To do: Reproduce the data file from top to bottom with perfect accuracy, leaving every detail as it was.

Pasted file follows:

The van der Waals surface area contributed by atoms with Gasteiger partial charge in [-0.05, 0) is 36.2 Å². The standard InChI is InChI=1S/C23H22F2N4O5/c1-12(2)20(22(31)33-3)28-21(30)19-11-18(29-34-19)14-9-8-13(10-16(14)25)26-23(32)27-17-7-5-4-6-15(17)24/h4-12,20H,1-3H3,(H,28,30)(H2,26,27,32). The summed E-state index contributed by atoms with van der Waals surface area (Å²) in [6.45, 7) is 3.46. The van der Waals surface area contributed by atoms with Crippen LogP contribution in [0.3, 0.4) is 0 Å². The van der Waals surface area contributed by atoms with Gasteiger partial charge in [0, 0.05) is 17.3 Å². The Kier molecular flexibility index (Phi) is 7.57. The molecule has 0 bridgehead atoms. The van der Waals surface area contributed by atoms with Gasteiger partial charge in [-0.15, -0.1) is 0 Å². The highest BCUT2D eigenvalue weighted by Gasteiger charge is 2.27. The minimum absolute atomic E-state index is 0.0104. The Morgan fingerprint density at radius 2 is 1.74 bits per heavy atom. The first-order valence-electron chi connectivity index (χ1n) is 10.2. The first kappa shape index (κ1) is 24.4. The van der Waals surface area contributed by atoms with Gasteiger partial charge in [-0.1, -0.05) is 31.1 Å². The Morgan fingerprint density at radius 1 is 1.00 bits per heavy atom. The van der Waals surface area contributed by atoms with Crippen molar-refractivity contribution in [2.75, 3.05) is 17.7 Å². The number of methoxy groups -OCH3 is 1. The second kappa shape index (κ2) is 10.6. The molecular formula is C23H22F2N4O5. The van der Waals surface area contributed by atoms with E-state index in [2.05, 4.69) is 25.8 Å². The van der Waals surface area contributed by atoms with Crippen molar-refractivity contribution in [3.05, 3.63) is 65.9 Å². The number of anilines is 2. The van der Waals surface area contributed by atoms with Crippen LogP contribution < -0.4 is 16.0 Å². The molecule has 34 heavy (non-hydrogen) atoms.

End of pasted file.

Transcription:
The van der Waals surface area contributed by atoms with Gasteiger partial charge in [-0.05, 0) is 36.2 Å². The standard InChI is InChI=1S/C23H22F2N4O5/c1-12(2)20(22(31)33-3)28-21(30)19-11-18(29-34-19)14-9-8-13(10-16(14)25)26-23(32)27-17-7-5-4-6-15(17)24/h4-12,20H,1-3H3,(H,28,30)(H2,26,27,32). The summed E-state index contributed by atoms with van der Waals surface area (Å²) in [6.45, 7) is 3.46. The van der Waals surface area contributed by atoms with Crippen LogP contribution in [0.3, 0.4) is 0 Å². The van der Waals surface area contributed by atoms with Gasteiger partial charge in [0, 0.05) is 17.3 Å². The Kier molecular flexibility index (Phi) is 7.57. The molecule has 0 bridgehead atoms. The van der Waals surface area contributed by atoms with Gasteiger partial charge in [-0.15, -0.1) is 0 Å². The highest BCUT2D eigenvalue weighted by Gasteiger charge is 2.27. The minimum absolute atomic E-state index is 0.0104. The Morgan fingerprint density at radius 2 is 1.74 bits per heavy atom. The first-order valence-electron chi connectivity index (χ1n) is 10.2. The first kappa shape index (κ1) is 24.4. The van der Waals surface area contributed by atoms with Gasteiger partial charge in [-0.1, -0.05) is 31.1 Å². The Morgan fingerprint density at radius 1 is 1.00 bits per heavy atom. The van der Waals surface area contributed by atoms with Crippen molar-refractivity contribution in [2.75, 3.05) is 17.7 Å². The number of methoxy groups -OCH3 is 1. The second kappa shape index (κ2) is 10.6. The molecular formula is C23H22F2N4O5. The van der Waals surface area contributed by atoms with E-state index in [2.05, 4.69) is 25.8 Å². The van der Waals surface area contributed by atoms with Crippen molar-refractivity contribution in [3.05, 3.63) is 65.9 Å². The number of anilines is 2. The van der Waals surface area contributed by atoms with Crippen LogP contribution < -0.4 is 16.0 Å². The molecule has 34 heavy (non-hydrogen) atoms.